• Many families give each child one pretzel during Friday dinners in Lent. Remind your children of the spiritual significance of the pretzel.
  • Pray the Stations of the Cross today with your family. An excellent version with beautiful meditations composed by our Holy Father is his Stations of the Cross at the Colosseum. Some other recommended versions are: Eucharistic Stations of the Cross, and the more traditional Stations of the Cross written by Saint Alphonsus Liguori can be found in most Catholic bookstores. Here are some guidelines for praying the Stations of the Cross in your home.
  • Any of the linked activities (Fun Pretzel Project, Lenten Scrapbook, Candelabrum for Stations of the Cross) are a wonderful way for your children to spend their Friday afternoons throughout this season of Lent.


Saint Polycarp of Smyrna
Polycarp had known those who had known Jesus, and was a disciple of St. John the Apostle, who had converted him around the year 80 AD. He taught, says his own pupil Irenaeus of Lyons, the things that he learned from the Apostles, which the Church hands down, which are true. Irenaeus, who as a young boy knew Polycarp, praised his gravity, holiness, and majesty of countenance. He had lived near Jerusalem and was proud of his early associations with the Apostles.

Polycarp became bishop of Smyrna and held the see for about 70 years. He was a staunch defender of orthodoxy and an energetic opponent of heresy, especially Marcionism and Valentinianism (the most influential of the Gnostic sects). Toward the end of his life he visited Pope St. Anicetus in Rome and, when they could not agree on a date for Easter, decided each would observe his own date. To testify his respect and ensure that the bonds of charity were unbroken, Anicetus invited Polycarp to celebrate the Eucharist in the papal chapel on this occasion. Polycarp suffered martyrdom with 12 others of his flock around the year 156.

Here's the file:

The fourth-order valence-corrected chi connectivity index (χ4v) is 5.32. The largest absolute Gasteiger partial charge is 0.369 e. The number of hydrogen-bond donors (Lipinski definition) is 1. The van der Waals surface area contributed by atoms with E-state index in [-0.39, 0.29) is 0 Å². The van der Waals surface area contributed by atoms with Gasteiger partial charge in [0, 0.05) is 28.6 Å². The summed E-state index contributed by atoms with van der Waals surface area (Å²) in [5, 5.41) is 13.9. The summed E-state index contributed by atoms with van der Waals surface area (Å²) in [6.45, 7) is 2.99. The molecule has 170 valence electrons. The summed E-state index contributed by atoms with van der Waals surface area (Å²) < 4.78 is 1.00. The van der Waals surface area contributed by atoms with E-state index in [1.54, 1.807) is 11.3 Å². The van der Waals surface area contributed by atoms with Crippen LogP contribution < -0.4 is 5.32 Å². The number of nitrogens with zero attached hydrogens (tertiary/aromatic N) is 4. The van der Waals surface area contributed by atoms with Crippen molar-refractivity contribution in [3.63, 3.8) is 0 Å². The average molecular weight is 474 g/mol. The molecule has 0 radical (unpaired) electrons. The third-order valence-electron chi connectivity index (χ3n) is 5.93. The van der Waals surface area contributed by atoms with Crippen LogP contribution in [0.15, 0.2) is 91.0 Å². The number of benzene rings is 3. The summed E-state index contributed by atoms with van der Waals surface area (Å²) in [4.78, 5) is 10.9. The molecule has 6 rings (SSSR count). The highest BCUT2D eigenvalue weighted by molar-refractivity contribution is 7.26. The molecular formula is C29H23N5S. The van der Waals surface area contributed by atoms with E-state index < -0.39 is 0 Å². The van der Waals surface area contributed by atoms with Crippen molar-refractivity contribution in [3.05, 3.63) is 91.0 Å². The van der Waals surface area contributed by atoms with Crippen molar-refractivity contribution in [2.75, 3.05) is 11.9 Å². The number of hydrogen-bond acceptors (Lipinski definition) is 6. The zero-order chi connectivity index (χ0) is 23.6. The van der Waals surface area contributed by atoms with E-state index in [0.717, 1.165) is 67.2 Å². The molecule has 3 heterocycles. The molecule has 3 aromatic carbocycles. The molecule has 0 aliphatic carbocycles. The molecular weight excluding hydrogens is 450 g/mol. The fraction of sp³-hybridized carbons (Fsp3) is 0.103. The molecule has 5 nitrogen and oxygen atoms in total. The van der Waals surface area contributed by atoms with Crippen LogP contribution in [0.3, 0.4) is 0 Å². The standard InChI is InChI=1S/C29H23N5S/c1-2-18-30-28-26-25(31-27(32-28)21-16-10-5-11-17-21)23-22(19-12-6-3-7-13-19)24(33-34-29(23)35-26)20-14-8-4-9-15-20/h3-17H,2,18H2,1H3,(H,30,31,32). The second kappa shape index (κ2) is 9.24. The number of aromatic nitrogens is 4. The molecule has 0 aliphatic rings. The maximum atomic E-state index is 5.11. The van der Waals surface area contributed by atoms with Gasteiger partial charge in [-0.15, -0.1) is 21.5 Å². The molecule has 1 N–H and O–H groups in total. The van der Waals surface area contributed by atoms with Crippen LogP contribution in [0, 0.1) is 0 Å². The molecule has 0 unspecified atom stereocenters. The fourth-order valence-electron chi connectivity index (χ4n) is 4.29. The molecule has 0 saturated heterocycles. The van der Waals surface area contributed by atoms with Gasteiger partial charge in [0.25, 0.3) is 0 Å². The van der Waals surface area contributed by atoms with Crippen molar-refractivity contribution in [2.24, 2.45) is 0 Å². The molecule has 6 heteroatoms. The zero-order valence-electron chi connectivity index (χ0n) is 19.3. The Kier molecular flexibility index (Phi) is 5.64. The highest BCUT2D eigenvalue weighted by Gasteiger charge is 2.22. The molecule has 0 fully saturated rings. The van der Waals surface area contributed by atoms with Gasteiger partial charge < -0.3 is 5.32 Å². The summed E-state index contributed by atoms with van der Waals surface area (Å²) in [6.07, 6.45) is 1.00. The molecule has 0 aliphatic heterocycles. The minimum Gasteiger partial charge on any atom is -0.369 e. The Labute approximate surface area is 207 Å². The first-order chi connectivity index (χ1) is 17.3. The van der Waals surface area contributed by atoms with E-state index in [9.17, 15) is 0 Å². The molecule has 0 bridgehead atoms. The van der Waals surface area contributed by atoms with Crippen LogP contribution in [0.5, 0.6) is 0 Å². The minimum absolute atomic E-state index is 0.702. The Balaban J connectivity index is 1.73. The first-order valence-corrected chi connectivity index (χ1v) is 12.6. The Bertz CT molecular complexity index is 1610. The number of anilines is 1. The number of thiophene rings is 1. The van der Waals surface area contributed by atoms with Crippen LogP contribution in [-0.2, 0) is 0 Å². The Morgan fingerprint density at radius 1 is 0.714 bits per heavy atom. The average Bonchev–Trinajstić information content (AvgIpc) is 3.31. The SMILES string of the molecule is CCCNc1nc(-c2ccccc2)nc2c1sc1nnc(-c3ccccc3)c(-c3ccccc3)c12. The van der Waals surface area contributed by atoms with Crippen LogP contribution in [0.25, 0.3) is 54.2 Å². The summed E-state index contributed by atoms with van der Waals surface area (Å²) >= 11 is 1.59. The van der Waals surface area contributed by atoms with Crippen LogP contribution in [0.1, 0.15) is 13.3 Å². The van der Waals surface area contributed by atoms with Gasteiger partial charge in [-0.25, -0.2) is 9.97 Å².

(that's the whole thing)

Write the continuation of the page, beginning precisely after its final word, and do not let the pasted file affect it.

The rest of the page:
—Excerpted from St. Polycarp, Bishop and Martyr by Fr. Paul Haffner (Inside the Vatican, February 2004)

Among the select few from apostolic times about whom we have some historical information is Polycarp, bishop of Smyrna and one of the most glorious martyrs of Christian antiquity. His life and death are attested by the authentic "Acts" of his martyrdom (no similar account is older), as well as by other contemporary writings. It moves us deeply when, for example, we find in St. Irenaeus, a disciple of Polycarp, the passage in which he reminisces: